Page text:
Jul 21 2005
More than 4.5 million adults in the United States have been diagnosed with psoriasis and 21 percent of those have moderate to severe psoriasis. This chronic condition, characterized by thick, red, scaly plaques that itch and bleed, not only makes the activities of daily life difficult, but also can affect a person's emotional well being.
Recently, researchers have developed biologic treatments which not only treat the physical symptoms of psoriasis but also can help improve a patient's quality of life.
Speaking today at the ACADEMY '05, the American Academy of Dermatology's (Academy) summer scientific session in Chicago, dermatologist Mark Lebwohl, M.D., professor of dermatology, Mount Sinai School of Medicine, New York, N.Y., discussed how these biologic therapies are offering patients with psoriasis new hope.
"Psoriasis poses as much, if not more, of a threat to quality of life than other common major medical conditions," Dr. Lebwohl said. "It affects everything in a patient's daily life from deciding what clothes to wear to how well he or she sleeps at night."
Biologic treatments target the precise immune responses involved with psoriasis, leaving most of the immune system intact. These drugs include etanercept, infliximab, adalimumab, alefacept, and efalizumab.
A recent study evaluated the health related quality of life in patients with severe psoriasis who were treated with infliximab. In the double-blind study of 249 patients, patients were randomly assigned to receive infusions of either a three or five milligrams per kilo dose of infliximab or a placebo. Patients completed the Dermatology Life Quality Index (DLQI) at the beginning of the study and after week 10. At week 10, the patients on the three milligram per kilo dose of infliximab scored 84 percent on the DLQI and the patients on the higher dose scored 91 percent.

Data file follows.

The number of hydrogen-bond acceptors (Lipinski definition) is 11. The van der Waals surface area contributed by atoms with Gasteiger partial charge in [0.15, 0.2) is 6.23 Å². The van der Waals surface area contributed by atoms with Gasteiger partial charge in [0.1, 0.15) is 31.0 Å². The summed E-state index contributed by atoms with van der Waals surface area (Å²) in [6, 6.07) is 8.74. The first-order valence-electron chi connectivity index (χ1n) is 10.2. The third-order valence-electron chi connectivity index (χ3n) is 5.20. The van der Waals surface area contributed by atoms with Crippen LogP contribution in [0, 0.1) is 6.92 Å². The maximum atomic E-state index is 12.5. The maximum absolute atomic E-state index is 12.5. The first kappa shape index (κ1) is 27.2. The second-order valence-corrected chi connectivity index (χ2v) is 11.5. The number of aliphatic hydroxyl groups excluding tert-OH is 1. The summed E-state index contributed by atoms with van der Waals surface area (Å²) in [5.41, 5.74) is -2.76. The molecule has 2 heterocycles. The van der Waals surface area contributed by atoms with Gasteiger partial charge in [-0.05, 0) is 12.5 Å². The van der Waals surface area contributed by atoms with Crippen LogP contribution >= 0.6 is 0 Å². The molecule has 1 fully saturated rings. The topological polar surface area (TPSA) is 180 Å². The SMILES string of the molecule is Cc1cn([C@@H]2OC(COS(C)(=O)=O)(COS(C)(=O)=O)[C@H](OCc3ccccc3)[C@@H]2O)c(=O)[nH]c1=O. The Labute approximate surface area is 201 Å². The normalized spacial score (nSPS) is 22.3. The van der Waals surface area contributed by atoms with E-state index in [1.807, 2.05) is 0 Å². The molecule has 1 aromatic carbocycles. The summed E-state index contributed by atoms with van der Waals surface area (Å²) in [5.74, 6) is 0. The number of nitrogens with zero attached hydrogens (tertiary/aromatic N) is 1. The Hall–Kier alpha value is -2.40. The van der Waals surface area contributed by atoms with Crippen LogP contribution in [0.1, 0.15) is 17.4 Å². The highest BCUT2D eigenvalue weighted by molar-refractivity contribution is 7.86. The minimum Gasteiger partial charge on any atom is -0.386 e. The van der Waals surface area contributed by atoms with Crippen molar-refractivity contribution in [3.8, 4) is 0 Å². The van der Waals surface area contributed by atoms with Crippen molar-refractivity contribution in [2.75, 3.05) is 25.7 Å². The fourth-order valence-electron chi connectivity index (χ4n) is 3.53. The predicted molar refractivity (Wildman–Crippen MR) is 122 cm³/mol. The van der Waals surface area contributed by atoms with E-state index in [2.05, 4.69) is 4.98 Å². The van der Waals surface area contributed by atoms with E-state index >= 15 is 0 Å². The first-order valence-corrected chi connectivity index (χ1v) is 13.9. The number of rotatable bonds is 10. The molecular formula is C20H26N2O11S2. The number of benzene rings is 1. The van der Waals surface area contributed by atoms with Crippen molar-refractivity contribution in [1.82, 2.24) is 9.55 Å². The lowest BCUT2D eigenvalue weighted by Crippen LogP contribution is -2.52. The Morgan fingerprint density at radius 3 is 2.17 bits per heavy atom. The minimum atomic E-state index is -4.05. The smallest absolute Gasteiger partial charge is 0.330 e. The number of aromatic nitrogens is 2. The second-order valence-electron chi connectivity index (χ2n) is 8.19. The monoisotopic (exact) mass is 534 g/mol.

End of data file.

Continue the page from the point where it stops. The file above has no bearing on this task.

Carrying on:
"The DLQI is an assessment of the quality of life in adults with dermatologic disease," Dr. Lebwohl said. "The higher the DLQI score, the greater the impact on a patient's quality of life and there is a strong correlation between these scores and the percentage of improvement in the patient's disease."
Some people with psoriasis also develop a condition called psoriatic arthritis, a long-term condition that produces joint inflammation. Psoriatic arthritis can affect the wrists, knees, ankles, finger and toe joints, the spine and the sacroiliac joints (joints in the lower back where the spine connects with the hips).
In a recent study of etanercept, patients with psoriatic arthritis received either injections of etanercept or a placebo for 24 weeks. Efficacy and safety were evaluated at four, 12 and 24 weeks and then at 12 week intervals thereafter. At 12 weeks, 59 percent of the patients receiving etanercept had an improvement in joint response, compared with 15 percent of the placebo patients.
"The biologic treatments can alleviate symptoms and slow the progression of disease," Dr. Lebwohl said. "While not all treatments are suitable for every patient, a dermatologist can determine which one may be right for an individual."